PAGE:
The role of factors promoting genetic diversity within social insect colonies
1University of Oulu, Faculty of Science, Department of Biology
|Online Access:||PDF Full Text (PDF, 0.6 MB)|
|Persistent link:|| http://urn.fi/urn:isbn:9789514262074
|Publish Date:|| 2010-06-01
|Thesis type:||Doctoral Dissertation
|Defence Note:||Academic dissertation to be presented with the assent of the Faculty of Science of the University of Oulu for public defence in Kuusamonsali (Auditorium YB210), Linnanmaa, on 11 June 2010, at 12 noon
Associate Professor Martin Hasselmann
Docent Heikki Helanterä
The evolution of sociality is often associated with close relatedness and genetic similarity of interacting individuals. However, colonies of advanced social insects (e.g. ants, bees and wasps) characterized by large colony size and division of tasks, are also shaped by acquisition of genetic diversity by polyandry, polygyny, recombination and even by hybridization. The balance between forces selecting for high relatedness on one hand and for improved colony performance though increased genetic diversity on the other hand forms an intriguing area of research.
My study has produced the first genetic linkage maps for ants (Acromyrmex echinatior and Pogonomyrmex rugosus) and social wasps (Vespula vulgaris). Together with the findings of earlier honeybee research, it is shown that advanced eusocial insects have higher recombination rates than any other insect (or animal) studied so far. The estimates obtained here were 14 cM/Mb for P. rugosus, 9.7 cM/Mb for V. vulgaris and 6.2 cM/Mb for A. echinatior.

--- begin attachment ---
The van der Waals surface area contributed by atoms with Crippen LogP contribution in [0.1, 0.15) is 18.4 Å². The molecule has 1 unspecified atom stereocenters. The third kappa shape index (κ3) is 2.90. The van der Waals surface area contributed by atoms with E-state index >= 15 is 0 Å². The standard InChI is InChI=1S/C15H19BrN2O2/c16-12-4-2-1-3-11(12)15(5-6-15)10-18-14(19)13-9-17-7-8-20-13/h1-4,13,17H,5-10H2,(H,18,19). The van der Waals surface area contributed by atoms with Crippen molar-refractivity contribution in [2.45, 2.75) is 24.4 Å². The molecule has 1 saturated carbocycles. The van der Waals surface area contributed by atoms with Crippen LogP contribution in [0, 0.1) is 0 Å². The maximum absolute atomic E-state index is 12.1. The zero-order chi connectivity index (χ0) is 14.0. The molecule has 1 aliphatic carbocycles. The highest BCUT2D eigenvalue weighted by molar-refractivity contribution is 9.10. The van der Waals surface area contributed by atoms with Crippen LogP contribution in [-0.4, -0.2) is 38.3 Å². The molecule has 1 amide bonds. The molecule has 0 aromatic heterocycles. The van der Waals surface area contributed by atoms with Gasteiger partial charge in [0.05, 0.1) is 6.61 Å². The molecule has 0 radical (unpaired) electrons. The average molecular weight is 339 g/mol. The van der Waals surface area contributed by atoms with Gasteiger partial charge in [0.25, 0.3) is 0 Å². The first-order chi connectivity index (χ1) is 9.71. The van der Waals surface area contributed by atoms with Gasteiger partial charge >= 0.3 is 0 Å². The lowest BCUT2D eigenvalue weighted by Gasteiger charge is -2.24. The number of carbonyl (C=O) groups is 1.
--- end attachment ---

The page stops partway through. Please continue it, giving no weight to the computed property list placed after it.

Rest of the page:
Pogonomyrmex harvester ants have a genetic caste determination system in which workers arise from mating between two hybridizing lineages whereas sexuals are produced by within-lineage mating. I evaluated the origin of the lineages and the caste determination system by using 751 variable nuclear genetic markers. Fertile hybrids would lead to introgression, particularly in genomic regions characterized by a high recombination rate and lack of strongly selected loci. The hybridizing lineages (lineage pairs J1/J2 and H1/H2) showed many fixed differences. Nineteen of them were in the constructed linkage map, scattered in different linkage groups. The results suggest that there has been no recent introgression. As the hybrids are viable (as workers), caste differentiation can be affected by many loci scattered throughout the ant genome or by a small number of very strongly selected loci.
Genetic diversity in colonies of the ant Formica cinerea is affected by varying levels of polygyny. I tested the hypotheses that the prevalence of endosymbiotic bacteria can vary in polygynous colonies but be either very low or very high in monogynous colonies. However, I found no association between the level of polygyny and endosymbiont prevalence. In addition to Wolbachia, I found two other endosymbiotic bacteria Cardinium and Candidatus Serratia symbiotica which have not been earlier reported from ants.
Genetic diversity in insect colonies is affected by polyandry and polygyny. My results indicate that high a recombination rate is also an important factor influencing diversity. Genotypically diverse progenies can enhance colony success, e.g. through effects on division of labour or defence against pathogens. Recombination differs from the other factors in its effects on genetic relatedness among colony members.
Acta Universitatis Ouluensis. A, Scientiae rerum naturalium
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